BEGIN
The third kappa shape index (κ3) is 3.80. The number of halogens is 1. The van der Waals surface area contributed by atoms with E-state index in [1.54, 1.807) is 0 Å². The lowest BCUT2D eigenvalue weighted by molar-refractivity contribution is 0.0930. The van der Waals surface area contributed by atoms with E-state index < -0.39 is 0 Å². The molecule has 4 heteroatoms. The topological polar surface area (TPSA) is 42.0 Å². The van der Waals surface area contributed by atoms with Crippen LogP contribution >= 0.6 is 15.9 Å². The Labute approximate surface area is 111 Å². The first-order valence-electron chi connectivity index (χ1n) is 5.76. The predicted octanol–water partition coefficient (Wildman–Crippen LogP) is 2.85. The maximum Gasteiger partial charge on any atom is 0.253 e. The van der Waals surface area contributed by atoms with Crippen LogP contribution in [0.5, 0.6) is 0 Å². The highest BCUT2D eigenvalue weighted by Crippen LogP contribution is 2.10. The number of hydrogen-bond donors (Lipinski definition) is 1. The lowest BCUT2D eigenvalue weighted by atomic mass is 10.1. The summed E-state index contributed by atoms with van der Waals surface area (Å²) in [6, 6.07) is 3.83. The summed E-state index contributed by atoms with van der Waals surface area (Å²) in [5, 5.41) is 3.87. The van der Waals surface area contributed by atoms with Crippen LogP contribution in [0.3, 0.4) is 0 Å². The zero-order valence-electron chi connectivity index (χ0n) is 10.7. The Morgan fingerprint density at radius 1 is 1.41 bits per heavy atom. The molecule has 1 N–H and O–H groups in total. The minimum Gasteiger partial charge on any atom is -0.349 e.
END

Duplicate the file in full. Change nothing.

The third kappa shape index (κ3) is 3.80. The number of halogens is 1. The van der Waals surface area contributed by atoms with E-state index in [1.54, 1.807) is 0 Å². The lowest BCUT2D eigenvalue weighted by molar-refractivity contribution is 0.0930. The van der Waals surface area contributed by atoms with E-state index < -0.39 is 0 Å². The molecule has 4 heteroatoms. The topological polar surface area (TPSA) is 42.0 Å². The van der Waals surface area contributed by atoms with Crippen LogP contribution >= 0.6 is 15.9 Å². The Labute approximate surface area is 111 Å². The first-order valence-electron chi connectivity index (χ1n) is 5.76. The predicted octanol–water partition coefficient (Wildman–Crippen LogP) is 2.85. The maximum Gasteiger partial charge on any atom is 0.253 e. The van der Waals surface area contributed by atoms with Crippen LogP contribution in [0.5, 0.6) is 0 Å². The highest BCUT2D eigenvalue weighted by Crippen LogP contribution is 2.10. The number of hydrogen-bond donors (Lipinski definition) is 1. The lowest BCUT2D eigenvalue weighted by atomic mass is 10.1. The summed E-state index contributed by atoms with van der Waals surface area (Å²) in [6, 6.07) is 3.83. The summed E-state index contributed by atoms with van der Waals surface area (Å²) in [5, 5.41) is 3.87. The van der Waals surface area contributed by atoms with Crippen LogP contribution in [0.3, 0.4) is 0 Å². The zero-order valence-electron chi connectivity index (χ0n) is 10.7. The Morgan fingerprint density at radius 1 is 1.41 bits per heavy atom. The molecule has 1 N–H and O–H groups in total. The minimum Gasteiger partial charge on any atom is -0.349 e.